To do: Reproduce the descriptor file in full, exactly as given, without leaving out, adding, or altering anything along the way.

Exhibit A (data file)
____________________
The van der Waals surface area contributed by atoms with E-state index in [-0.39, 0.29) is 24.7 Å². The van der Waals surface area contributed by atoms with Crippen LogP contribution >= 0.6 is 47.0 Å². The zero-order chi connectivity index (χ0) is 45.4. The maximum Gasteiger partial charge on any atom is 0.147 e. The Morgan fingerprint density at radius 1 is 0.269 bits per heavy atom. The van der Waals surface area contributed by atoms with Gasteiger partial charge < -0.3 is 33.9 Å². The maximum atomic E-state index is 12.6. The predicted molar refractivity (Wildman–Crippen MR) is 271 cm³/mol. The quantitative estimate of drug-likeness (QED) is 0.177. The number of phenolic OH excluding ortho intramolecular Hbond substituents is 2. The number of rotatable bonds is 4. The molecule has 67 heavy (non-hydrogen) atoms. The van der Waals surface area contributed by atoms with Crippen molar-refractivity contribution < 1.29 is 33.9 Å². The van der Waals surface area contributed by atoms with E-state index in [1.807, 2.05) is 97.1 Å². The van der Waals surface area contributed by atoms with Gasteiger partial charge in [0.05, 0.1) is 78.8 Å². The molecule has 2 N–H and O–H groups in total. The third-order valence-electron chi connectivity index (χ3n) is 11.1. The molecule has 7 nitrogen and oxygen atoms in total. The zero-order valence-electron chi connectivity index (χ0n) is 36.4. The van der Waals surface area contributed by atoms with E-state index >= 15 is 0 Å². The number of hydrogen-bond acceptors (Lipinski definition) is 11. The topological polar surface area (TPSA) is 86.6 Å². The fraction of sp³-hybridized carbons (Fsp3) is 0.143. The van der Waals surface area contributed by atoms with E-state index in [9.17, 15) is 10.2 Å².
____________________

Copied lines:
The van der Waals surface area contributed by atoms with E-state index in [-0.39, 0.29) is 24.7 Å². The van der Waals surface area contributed by atoms with Crippen LogP contribution >= 0.6 is 47.0 Å². The zero-order chi connectivity index (χ0) is 45.4. The maximum Gasteiger partial charge on any atom is 0.147 e. The Morgan fingerprint density at radius 1 is 0.269 bits per heavy atom. The van der Waals surface area contributed by atoms with Gasteiger partial charge < -0.3 is 33.9 Å². The maximum atomic E-state index is 12.6. The predicted molar refractivity (Wildman–Crippen MR) is 271 cm³/mol. The quantitative estimate of drug-likeness (QED) is 0.177. The number of phenolic OH excluding ortho intramolecular Hbond substituents is 2. The number of rotatable bonds is 4. The molecule has 67 heavy (non-hydrogen) atoms. The van der Waals surface area contributed by atoms with Crippen molar-refractivity contribution < 1.29 is 33.9 Å². The van der Waals surface area contributed by atoms with E-state index in [1.807, 2.05) is 97.1 Å². The van der Waals surface area contributed by atoms with Gasteiger partial charge in [0.05, 0.1) is 78.8 Å². The molecule has 2 N–H and O–H groups in total. The third-order valence-electron chi connectivity index (χ3n) is 11.1. The molecule has 7 nitrogen and oxygen atoms in total. The zero-order valence-electron chi connectivity index (χ0n) is 36.4. The van der Waals surface area contributed by atoms with E-state index >= 15 is 0 Å². The number of hydrogen-bond acceptors (Lipinski definition) is 11. The topological polar surface area (TPSA) is 86.6 Å². The fraction of sp³-hybridized carbons (Fsp3) is 0.143. The van der Waals surface area contributed by atoms with E-state index in [9.17, 15) is 10.2 Å².